(My meatloaves of any kind never turn out (and I know this incorrigibly) because I insist on adding margarine — vegan ghee is fine with me, except I never have it — to breadcrumbs and what is obviously ground meat for me; I haven’t approved vegan meat for usage under my thumb at this time. Every one always thinks it’s interesting food though, because, depending on the remainder of the content, it is a fried lump of meat and bread. I just can’t understand baked food without some kind of saturable infusion. I know that I’m wrong, but since I’m a rather unaccomplished cook in the fix of the draw, I suppose I don’t work hard to correct myself anyway. So please remember, possibly to remove the saturables from your meatloaf if you make your own vegetable-bread loaf … which, I think you could probably do if you could get the saturation point worked out from bake-fry. But how? I don’t know. This is the circular point of my self-involved logic, but now, moving on to vegan meat.)
As I’ve said in posts over a month ago, I’m rather disappointed in the vegan meat revolution. I think it’s a possible health threat overall because it is poorly though, a lot of misplanned and mistargeted and crazy-ish advertising, obviously meant to make some quick money off a health craze. And I’m upset about what might have been a good thing, turning into a new bad thing.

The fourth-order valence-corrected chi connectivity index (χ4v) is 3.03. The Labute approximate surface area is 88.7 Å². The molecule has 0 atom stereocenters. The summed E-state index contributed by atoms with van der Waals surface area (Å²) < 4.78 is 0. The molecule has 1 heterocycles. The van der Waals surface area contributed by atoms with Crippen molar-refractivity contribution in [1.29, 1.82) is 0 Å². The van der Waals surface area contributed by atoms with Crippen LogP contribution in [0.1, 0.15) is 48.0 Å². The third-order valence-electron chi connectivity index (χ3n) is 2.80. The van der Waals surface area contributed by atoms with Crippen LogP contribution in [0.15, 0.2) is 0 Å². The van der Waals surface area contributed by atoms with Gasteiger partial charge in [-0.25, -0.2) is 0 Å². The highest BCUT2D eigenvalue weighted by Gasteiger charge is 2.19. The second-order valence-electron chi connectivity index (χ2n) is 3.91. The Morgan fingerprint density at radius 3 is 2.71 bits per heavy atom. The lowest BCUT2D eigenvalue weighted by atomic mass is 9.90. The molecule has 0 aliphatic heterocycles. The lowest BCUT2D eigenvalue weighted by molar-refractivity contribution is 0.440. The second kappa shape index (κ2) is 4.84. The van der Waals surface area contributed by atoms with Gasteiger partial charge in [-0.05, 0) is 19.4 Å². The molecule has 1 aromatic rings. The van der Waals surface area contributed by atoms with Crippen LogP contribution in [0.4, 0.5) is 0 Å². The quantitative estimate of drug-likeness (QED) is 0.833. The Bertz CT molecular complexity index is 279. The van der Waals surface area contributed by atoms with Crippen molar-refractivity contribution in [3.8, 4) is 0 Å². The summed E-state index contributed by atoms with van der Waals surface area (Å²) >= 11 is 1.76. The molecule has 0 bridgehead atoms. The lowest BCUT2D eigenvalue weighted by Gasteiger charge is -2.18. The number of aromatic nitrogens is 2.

But I read this recipe because it looked delicious and I was upset with my decision to obstruct other people on my own limitations. I really don’t know where I stand. I still think vegan meat might be a health threat right now. I’m hoping to change my mind.
Since I’ve been examining my conscience way too much about how I feel about my interests in other vegan recipes and food, which is separated from a desire to become an immersed vegan and to adopt what I feel is not a lifestyle for me, I keep living in stress over the issues of the vegan fetish craze as I call it, immersing itself all over the meat-eating world with emphasis on an expulsion on meat-eating. I don’t like the message.